Leah (18:34): And after I had sort of gotten it all out in this minor fit of rage, I looked at that and I was like, that's a course. That is a course right there. And that's exactly the course that became Signed.
Guest: That’s wonderful.
Leah: And I'm so grateful to that one-on-one work that I did. And all the one-on-one clients I worked with because had I not done that, I wouldn't have had the course. You know? And so you're actually starting that process in a much better place than I did because I did what a lot of women tend to do, which is take on sort of whatever comes their way. Right? Like I come from a marketing background. So I did a lot of this type of thing and that type of thing and, and whatever. And it took me a long time to really focus down on, what is the problem I wanted to solve? You know, you're starting there. So you're way ahead. So ideally if you move forward with this focus of the problem we want to solve, you know, it will really help you get to whatever scaled offering you want to get to faster. Because you're not going to have to sift through all these people who want bookkeeping over here. People want whose strategy over here, you're going to attract more of the people who have that problem. And so you'll get more of that data or a scaled offering faster. Does that make sense?
Guest (19:51): It does. It does. And I like that. And I appreciate that. And so the last question then is in order to start with these one-on-one clients, I have no idea how to price it. I mean, I might, of course my brain goes to where everybody's brain is, which is hourly, but I don't like that for all the reasons that you advise against it. And so what are some of the different ways that could be done?
Leah (20:15): Oh my gosh, do you have an hour or two?
Guest (20:20): Oh, give me the top three.
Leah (20:22): So everything that I do with pricing is really pricing around value. So what is the value to your clients, to the business and pricing commensurate with that value? Now that's not to say, if you are making your client $50,000 or whatever, then you're going to get paid a percentage. It's not like that. But if you can help one of your family businesses, for example, create a financially healthy, sustainable business that can get passed down for the next three generations. There's a lot of value there. And so putting a number to that. And I think one of the things I tell everybody that I work with is value based pricing isn't something that you calculate. It's something that you decide, and you can really uncover the value first by setting out the value, right? You put out the value first. You solve this problem for people.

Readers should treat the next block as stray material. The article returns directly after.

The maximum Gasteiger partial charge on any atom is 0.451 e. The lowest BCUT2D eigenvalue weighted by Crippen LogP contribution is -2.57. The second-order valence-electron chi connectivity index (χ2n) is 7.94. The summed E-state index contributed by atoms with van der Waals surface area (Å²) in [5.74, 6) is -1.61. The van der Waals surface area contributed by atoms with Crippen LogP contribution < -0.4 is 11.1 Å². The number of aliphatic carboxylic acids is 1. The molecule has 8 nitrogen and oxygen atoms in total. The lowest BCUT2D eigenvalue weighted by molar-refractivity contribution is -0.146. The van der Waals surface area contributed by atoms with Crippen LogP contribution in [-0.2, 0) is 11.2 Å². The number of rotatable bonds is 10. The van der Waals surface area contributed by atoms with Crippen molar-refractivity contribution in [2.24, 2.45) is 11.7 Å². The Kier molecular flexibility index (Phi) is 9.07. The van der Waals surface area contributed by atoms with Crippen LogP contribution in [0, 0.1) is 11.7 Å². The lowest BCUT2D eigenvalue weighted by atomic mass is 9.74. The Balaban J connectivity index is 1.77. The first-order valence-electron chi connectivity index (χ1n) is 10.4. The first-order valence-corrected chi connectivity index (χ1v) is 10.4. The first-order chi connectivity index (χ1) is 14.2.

Leah (21:15): Do you want this problem solved? Come to me, right? Because then you don't get the people like we were talking about before, the ones who were like, I need a bookkeeper because that's very tactical. Then when you attract those people, then you uncover the value in a sales conversation doing great discovery. So instead of just following down the path of like, what do you want me to do? It becomes questions around why is this important? Then pricing around that value that they will tell you, you know, they'll say it if you do it right, they'll just tell you what the value is. And then you making a call on what is the price of essentially reserving me to bring this value to you?
Guest (21:52): Oh yeah. Preserving me. Oh, goodness gracious.
Leah: What just happened?
Guest: Yes. The reserving me part. Cause I was still, I'm still trying to move my mind away from hourly and pay as you go and whatever. And so the whole “reserve my time to be able to help you”, my words, not what I would say to them, but I mean, that's just, it just, it just flipped a switch.
Good. Well, I want to caution against, even that phrase reserving my time. It's not time-based right. It's not a day rate. It's not a retainer and masquerading as a set of hours. Right. It's really on the value. And so if your work has tremendous value and that value has a price, so that's what I would say about pricing. And it might be scary because it requires you to assess your own value.
Guest (22:44): Yeah. Well, that doesn't seem to be my problem because I feel valuable and I know what I'm offering is legitimately valuable, has value. Um, I think where I get stuck is not the fear, but the part where, what my value is too much for them. And I just have to be prepared that that's okay.
Leah (23:06): Your value might be too much for them then they're not in your client.